The Milky Way Is Full of Weird Invisible Noodles, Astronomers Say

New research gets to the bottom of "extreme scattering events" in the interstellar medium.

Our galaxy may be populated with weird, largely invisible noodle-shaped structures, according to a team of Australian astronomers. These structures, observed via CSIRO's Compact Array telescope in eastern Australia, together comprise unexpected "lumps" in the expanses of thin gas found between stars. The find, described in a paper published today in Science, may demand a radical revision of how we understand the Milky Way.

The structures are more properly known as extreme scattering events (ESEs). An ESE is the result of a wide fluctuation in the density of the extremely slight "atmosphere" of dust, gas, radiation, and plasma found between star systems in a galaxy, aka the interstellar medium (ISM). The fluctuations in density or pressure result in lenses that deflect radio waves in ways detectable here on Earth.

The ESEs described in the current study indicate that pressures within the lenses are as high as 1,000 times that of the normal ambient pressure in the ISM.

"Although such pressures have been observed in a very small fraction of interstellar gas, the fact that ESEs are relatively common raises the question of how such structures can form and live long enough to be detected as ESEs," the CSIRO group, led by astrophysicist Keith Bannister, writes.

Since ESEs were first detected in 1987 by astronomers using the Green Bank Interferometer at the National Radio Astronomy Observatory in West Virginia, two main theories have been advanced as to what ESEs actually are. The first suggests that what we're really seeing in the ISM are large, flat sheets of plasma. The second suggests that ESEs are cold, self-gravitating gas clouds. In both models, the size of the lenses are roughly equal to the distance from Earth to the Sun.

"The fact that [extreme scattering events] are relatively common raises the question of how such structures can form and live long enough to be detected..."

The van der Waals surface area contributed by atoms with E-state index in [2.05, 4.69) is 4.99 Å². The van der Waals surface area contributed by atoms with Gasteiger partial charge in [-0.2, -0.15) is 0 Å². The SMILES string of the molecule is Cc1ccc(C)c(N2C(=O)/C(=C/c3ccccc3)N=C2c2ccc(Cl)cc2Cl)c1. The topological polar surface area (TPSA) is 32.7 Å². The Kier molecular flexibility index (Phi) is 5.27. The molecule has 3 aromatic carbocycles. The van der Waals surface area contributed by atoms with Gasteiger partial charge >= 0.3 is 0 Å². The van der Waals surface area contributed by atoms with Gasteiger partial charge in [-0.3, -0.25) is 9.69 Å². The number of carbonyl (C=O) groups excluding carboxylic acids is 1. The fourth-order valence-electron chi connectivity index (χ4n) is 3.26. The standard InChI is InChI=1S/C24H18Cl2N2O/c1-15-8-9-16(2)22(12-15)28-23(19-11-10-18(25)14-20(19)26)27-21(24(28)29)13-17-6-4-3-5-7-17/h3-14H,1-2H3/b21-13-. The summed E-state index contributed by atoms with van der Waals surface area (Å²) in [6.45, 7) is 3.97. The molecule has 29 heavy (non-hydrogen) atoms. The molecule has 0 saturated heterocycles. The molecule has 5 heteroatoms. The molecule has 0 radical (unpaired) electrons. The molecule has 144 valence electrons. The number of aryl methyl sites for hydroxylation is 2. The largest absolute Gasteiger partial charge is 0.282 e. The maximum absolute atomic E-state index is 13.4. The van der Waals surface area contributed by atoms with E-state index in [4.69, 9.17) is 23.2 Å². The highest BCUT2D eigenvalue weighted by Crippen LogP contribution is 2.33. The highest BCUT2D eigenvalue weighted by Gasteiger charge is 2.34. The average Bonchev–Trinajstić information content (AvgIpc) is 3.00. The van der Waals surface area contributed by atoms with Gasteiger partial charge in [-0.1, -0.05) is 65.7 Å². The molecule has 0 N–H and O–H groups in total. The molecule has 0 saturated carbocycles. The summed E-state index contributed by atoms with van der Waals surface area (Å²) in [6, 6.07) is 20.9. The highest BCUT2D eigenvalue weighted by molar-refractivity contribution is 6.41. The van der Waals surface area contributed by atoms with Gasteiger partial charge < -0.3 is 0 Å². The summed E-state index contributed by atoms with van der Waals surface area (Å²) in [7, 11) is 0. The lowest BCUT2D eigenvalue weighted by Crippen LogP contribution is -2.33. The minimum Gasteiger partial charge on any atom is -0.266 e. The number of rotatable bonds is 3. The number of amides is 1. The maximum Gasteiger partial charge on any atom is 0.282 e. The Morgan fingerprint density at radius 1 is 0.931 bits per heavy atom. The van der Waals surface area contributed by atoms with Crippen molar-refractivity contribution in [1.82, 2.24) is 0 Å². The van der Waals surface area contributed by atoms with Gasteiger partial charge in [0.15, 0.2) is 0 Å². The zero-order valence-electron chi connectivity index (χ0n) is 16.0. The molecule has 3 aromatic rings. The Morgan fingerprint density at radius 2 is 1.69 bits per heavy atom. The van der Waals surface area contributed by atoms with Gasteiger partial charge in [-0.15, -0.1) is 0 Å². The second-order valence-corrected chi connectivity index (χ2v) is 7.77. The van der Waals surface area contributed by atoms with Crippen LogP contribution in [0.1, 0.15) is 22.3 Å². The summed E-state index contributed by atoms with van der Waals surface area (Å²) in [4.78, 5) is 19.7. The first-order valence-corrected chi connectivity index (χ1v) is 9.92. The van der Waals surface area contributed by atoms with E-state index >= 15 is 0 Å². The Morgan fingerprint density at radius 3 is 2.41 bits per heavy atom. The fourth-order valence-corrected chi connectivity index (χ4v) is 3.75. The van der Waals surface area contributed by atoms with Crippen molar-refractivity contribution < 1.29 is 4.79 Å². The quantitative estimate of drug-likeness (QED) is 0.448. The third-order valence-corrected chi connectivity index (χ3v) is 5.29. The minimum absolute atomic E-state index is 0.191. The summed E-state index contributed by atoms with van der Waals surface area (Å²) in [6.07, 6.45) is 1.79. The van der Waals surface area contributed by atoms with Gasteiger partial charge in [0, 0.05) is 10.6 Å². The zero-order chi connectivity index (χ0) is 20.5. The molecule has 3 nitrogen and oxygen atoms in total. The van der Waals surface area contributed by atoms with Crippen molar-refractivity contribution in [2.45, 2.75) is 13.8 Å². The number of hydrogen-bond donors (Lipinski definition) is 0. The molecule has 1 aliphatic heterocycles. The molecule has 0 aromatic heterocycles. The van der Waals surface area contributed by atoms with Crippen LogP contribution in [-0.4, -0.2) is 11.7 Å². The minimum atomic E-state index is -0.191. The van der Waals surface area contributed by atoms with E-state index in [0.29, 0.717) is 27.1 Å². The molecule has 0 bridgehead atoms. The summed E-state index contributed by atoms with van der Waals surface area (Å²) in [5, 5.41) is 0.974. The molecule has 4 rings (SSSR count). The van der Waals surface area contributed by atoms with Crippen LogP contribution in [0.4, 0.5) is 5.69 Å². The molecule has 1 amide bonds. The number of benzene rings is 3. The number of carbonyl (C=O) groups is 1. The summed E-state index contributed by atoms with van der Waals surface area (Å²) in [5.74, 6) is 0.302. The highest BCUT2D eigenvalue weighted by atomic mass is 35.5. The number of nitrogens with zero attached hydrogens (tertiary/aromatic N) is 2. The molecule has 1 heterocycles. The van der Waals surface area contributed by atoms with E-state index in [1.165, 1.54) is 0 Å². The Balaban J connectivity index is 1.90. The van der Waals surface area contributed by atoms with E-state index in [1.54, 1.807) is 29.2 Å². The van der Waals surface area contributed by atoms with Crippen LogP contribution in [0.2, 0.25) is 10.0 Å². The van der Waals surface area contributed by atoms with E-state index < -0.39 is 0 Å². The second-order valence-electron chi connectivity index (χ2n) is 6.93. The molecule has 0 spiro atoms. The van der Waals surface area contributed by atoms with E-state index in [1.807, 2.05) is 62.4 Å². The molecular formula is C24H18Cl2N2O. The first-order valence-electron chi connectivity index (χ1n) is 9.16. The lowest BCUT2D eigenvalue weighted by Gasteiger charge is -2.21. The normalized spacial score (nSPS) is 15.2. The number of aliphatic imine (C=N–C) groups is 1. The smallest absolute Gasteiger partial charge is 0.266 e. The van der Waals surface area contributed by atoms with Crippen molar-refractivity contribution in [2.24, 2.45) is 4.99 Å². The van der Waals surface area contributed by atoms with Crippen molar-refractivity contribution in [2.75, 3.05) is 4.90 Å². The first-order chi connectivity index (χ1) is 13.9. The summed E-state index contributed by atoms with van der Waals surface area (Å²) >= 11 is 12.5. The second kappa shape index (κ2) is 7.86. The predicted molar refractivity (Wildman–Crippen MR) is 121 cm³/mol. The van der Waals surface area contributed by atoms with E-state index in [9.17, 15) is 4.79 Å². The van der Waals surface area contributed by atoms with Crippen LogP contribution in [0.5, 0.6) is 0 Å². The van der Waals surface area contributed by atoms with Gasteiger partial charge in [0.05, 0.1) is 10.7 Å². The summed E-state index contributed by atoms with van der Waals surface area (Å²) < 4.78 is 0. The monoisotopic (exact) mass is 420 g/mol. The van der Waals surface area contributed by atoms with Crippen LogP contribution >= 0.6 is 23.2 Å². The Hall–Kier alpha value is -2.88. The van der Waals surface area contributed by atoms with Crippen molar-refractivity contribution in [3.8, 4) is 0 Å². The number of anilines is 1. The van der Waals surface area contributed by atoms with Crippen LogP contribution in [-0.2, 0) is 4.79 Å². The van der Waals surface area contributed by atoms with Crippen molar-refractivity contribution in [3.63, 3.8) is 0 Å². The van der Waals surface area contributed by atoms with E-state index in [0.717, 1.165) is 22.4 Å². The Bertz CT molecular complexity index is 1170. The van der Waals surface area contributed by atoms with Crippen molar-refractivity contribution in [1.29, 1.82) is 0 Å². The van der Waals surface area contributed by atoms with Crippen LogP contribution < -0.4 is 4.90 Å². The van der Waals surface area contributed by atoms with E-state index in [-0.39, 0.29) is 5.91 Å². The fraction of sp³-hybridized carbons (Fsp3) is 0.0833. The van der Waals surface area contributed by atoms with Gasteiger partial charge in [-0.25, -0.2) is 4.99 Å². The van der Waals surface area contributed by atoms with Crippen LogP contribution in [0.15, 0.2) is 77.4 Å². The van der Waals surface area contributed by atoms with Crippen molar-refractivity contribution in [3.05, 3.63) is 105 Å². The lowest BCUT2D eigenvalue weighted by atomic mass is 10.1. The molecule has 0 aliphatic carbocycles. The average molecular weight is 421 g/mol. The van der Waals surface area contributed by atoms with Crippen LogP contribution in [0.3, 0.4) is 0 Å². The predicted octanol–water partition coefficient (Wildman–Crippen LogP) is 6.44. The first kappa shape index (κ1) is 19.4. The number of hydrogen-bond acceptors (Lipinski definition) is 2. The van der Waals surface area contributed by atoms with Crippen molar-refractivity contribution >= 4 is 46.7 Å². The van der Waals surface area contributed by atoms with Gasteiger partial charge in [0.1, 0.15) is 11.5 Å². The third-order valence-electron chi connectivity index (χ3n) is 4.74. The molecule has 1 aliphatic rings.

Neither of these theories are ideal. As Barrister and his group explain, the plasma sheet idea gives the requisite density fluctuations, but the light curves that should result from such structures don't match our data. The cloud theory solves the problem, but it comes with the suggestion that clouds like these make up a very large portion of a galaxy's total mass.

Some large part of the problem in explaining ESEs is that we don't have very much data to go on. The lensing effects seen here on Earth have until now only been seen in radio waves—no detections have been made in optical, X-ray, or infrared wavelengths.

"Historically, ESEs have been difficult to find, requiring large investments in telescope time for only a limited number of detections," Bannister and co. note. The largest available dataset for hunting ESEs—consisting of distant radio signals whose distortions might reveal intervening ESEs between their quasar origins and Earth—consists of 149 sources recorded about every two days for 17 years. Some 1,200 source-years of observations have revealed only 15 ESEs.

What the Australian group offers is the first real-time observation of an ESE event. Using a new surveying technique, they were able to catch one in the act on June of 2014 following two months of scanning. Bannister and his team were then able to make follow-up observations at both optical and radio frequencies.

"The key to our technique is as follows: When a plasma lensing event is in progress, the radio spectrum of the background source changes from a featureless continuum to one that is highly structured," the astrophysicists explain.

Crucially, the ESE observed by the group is diverging—growing apart. The analysis revealed a "double-horned light curve" changing quickly with time. The conclusion is that the lenses are most likely not solid lumps, but are more likely to be sheets of ionized gas with so-far unknown geometries. The sheets may be flat like a thick piece of paper, warped around like a hazelnut shell, or, yes, wrapped cylindrically like a noodle. Determining which of those geometries is correct will require more ESE data.

Fortunately, the technique developed by Barrister and co. will allow for much easier detection and observation of ESEs in the future. These surveys will finally allow for the geometries to be "unambiguously determined," according to the group. "Such surveys may unveil a substantial component of the Milky Way ISM."